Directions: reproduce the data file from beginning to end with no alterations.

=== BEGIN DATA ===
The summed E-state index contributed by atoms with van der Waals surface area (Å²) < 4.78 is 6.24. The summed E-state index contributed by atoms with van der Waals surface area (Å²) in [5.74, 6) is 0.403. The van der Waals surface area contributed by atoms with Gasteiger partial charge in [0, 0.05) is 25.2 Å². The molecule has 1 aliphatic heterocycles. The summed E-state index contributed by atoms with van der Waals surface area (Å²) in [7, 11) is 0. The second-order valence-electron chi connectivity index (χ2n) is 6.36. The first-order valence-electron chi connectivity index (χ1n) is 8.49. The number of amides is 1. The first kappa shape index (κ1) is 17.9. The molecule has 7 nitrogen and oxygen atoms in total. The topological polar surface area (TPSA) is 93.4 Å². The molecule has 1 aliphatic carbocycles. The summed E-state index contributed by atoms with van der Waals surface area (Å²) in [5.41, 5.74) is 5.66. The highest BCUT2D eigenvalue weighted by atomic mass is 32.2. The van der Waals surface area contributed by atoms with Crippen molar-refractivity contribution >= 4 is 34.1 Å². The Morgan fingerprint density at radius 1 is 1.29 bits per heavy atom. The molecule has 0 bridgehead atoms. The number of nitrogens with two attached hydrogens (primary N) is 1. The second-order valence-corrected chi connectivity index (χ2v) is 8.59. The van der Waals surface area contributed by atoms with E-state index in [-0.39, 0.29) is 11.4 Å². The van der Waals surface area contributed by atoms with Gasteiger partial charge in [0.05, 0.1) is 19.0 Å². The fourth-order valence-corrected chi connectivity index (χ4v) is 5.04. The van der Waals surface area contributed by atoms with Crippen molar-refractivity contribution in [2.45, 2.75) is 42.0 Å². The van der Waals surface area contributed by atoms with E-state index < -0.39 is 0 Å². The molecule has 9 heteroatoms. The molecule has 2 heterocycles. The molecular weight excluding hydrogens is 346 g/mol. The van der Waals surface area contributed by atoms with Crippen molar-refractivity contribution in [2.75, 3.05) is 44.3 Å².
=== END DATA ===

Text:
The summed E-state index contributed by atoms with van der Waals surface area (Å²) < 4.78 is 6.24. The summed E-state index contributed by atoms with van der Waals surface area (Å²) in [5.74, 6) is 0.403. The van der Waals surface area contributed by atoms with Gasteiger partial charge in [0, 0.05) is 25.2 Å². The molecule has 1 aliphatic heterocycles. The summed E-state index contributed by atoms with van der Waals surface area (Å²) in [7, 11) is 0. The second-order valence-electron chi connectivity index (χ2n) is 6.36. The first-order valence-electron chi connectivity index (χ1n) is 8.49. The number of amides is 1. The first kappa shape index (κ1) is 17.9. The molecule has 7 nitrogen and oxygen atoms in total. The topological polar surface area (TPSA) is 93.4 Å². The molecule has 1 aliphatic carbocycles. The summed E-state index contributed by atoms with van der Waals surface area (Å²) in [5.41, 5.74) is 5.66. The highest BCUT2D eigenvalue weighted by atomic mass is 32.2. The van der Waals surface area contributed by atoms with Crippen molar-refractivity contribution >= 4 is 34.1 Å². The Morgan fingerprint density at radius 1 is 1.29 bits per heavy atom. The molecule has 0 bridgehead atoms. The number of nitrogens with two attached hydrogens (primary N) is 1. The second-order valence-corrected chi connectivity index (χ2v) is 8.59. The van der Waals surface area contributed by atoms with E-state index in [-0.39, 0.29) is 11.4 Å². The van der Waals surface area contributed by atoms with Gasteiger partial charge in [0.05, 0.1) is 19.0 Å². The fourth-order valence-corrected chi connectivity index (χ4v) is 5.04. The van der Waals surface area contributed by atoms with Crippen molar-refractivity contribution in [2.45, 2.75) is 42.0 Å². The van der Waals surface area contributed by atoms with E-state index < -0.39 is 0 Å². The molecule has 9 heteroatoms. The molecule has 2 heterocycles. The molecular weight excluding hydrogens is 346 g/mol. The van der Waals surface area contributed by atoms with Crippen molar-refractivity contribution in [2.75, 3.05) is 44.3 Å².